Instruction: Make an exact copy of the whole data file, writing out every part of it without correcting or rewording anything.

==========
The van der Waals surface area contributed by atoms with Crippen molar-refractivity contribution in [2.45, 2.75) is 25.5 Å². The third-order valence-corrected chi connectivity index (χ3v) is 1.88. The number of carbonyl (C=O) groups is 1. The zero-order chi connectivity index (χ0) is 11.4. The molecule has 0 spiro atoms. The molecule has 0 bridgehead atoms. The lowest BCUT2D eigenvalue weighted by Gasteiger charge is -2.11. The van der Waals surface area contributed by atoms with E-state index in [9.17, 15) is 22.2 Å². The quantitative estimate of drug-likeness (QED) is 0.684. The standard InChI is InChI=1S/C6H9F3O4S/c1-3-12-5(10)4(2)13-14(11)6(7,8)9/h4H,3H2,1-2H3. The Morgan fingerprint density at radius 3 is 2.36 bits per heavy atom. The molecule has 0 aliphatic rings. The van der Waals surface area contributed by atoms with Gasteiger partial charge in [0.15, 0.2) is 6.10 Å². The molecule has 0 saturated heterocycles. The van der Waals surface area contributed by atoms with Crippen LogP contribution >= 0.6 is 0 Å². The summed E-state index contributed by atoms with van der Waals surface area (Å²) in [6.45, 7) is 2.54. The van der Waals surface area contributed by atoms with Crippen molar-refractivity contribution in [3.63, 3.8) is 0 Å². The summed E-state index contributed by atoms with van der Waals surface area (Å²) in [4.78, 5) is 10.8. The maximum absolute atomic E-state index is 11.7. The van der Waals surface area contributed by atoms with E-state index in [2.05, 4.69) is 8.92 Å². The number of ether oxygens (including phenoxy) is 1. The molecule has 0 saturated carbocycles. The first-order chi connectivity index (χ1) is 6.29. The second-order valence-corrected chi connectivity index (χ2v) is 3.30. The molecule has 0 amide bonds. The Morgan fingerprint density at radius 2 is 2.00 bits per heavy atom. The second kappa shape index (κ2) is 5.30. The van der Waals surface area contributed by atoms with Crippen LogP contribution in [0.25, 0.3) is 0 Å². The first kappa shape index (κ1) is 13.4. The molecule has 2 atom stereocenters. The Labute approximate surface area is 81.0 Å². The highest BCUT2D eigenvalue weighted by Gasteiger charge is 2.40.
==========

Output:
The van der Waals surface area contributed by atoms with Crippen molar-refractivity contribution in [2.45, 2.75) is 25.5 Å². The third-order valence-corrected chi connectivity index (χ3v) is 1.88. The number of carbonyl (C=O) groups is 1. The zero-order chi connectivity index (χ0) is 11.4. The molecule has 0 spiro atoms. The molecule has 0 bridgehead atoms. The lowest BCUT2D eigenvalue weighted by Gasteiger charge is -2.11. The van der Waals surface area contributed by atoms with E-state index in [9.17, 15) is 22.2 Å². The quantitative estimate of drug-likeness (QED) is 0.684. The standard InChI is InChI=1S/C6H9F3O4S/c1-3-12-5(10)4(2)13-14(11)6(7,8)9/h4H,3H2,1-2H3. The Morgan fingerprint density at radius 3 is 2.36 bits per heavy atom. The molecule has 0 aliphatic rings. The van der Waals surface area contributed by atoms with Gasteiger partial charge in [0.15, 0.2) is 6.10 Å². The molecule has 0 saturated heterocycles. The van der Waals surface area contributed by atoms with Crippen LogP contribution >= 0.6 is 0 Å². The summed E-state index contributed by atoms with van der Waals surface area (Å²) in [6.45, 7) is 2.54. The van der Waals surface area contributed by atoms with Crippen molar-refractivity contribution in [3.63, 3.8) is 0 Å². The summed E-state index contributed by atoms with van der Waals surface area (Å²) in [4.78, 5) is 10.8. The maximum absolute atomic E-state index is 11.7. The van der Waals surface area contributed by atoms with E-state index in [2.05, 4.69) is 8.92 Å². The number of ether oxygens (including phenoxy) is 1. The molecule has 0 saturated carbocycles. The first-order chi connectivity index (χ1) is 6.29. The second-order valence-corrected chi connectivity index (χ2v) is 3.30. The molecule has 0 amide bonds. The Morgan fingerprint density at radius 2 is 2.00 bits per heavy atom. The second kappa shape index (κ2) is 5.30. The van der Waals surface area contributed by atoms with Crippen LogP contribution in [0.25, 0.3) is 0 Å². The first kappa shape index (κ1) is 13.4. The molecule has 2 atom stereocenters. The Labute approximate surface area is 81.0 Å². The highest BCUT2D eigenvalue weighted by Gasteiger charge is 2.40.